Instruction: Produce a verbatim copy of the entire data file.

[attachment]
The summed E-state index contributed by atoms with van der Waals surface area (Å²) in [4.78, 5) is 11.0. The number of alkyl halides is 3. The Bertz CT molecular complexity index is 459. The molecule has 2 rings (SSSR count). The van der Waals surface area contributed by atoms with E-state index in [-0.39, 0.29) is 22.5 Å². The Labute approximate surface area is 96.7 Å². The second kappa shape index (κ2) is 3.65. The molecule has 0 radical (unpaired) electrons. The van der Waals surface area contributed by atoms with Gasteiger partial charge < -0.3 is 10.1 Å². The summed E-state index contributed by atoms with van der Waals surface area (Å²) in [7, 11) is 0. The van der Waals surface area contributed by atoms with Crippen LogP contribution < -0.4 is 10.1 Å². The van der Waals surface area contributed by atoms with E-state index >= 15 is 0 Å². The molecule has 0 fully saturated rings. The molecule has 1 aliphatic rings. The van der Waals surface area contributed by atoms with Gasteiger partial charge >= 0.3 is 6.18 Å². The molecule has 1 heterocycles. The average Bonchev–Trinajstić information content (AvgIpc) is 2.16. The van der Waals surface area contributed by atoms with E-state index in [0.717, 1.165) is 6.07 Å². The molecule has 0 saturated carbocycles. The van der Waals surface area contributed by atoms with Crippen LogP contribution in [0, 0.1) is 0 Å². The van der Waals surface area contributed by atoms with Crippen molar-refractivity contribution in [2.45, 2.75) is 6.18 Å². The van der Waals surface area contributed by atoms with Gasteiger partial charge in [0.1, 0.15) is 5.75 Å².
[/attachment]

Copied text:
The summed E-state index contributed by atoms with van der Waals surface area (Å²) in [4.78, 5) is 11.0. The number of alkyl halides is 3. The Bertz CT molecular complexity index is 459. The molecule has 2 rings (SSSR count). The van der Waals surface area contributed by atoms with E-state index in [-0.39, 0.29) is 22.5 Å². The Labute approximate surface area is 96.7 Å². The second kappa shape index (κ2) is 3.65. The molecule has 0 radical (unpaired) electrons. The van der Waals surface area contributed by atoms with Gasteiger partial charge < -0.3 is 10.1 Å². The summed E-state index contributed by atoms with van der Waals surface area (Å²) in [7, 11) is 0. The van der Waals surface area contributed by atoms with Crippen LogP contribution < -0.4 is 10.1 Å². The van der Waals surface area contributed by atoms with E-state index >= 15 is 0 Å². The molecule has 0 fully saturated rings. The molecule has 1 aliphatic rings. The van der Waals surface area contributed by atoms with Gasteiger partial charge >= 0.3 is 6.18 Å². The molecule has 1 heterocycles. The average Bonchev–Trinajstić information content (AvgIpc) is 2.16. The van der Waals surface area contributed by atoms with E-state index in [0.717, 1.165) is 6.07 Å². The molecule has 0 saturated carbocycles. The van der Waals surface area contributed by atoms with Crippen LogP contribution in [0, 0.1) is 0 Å². The van der Waals surface area contributed by atoms with Crippen molar-refractivity contribution in [2.45, 2.75) is 6.18 Å². The van der Waals surface area contributed by atoms with Gasteiger partial charge in [0.1, 0.15) is 5.75 Å².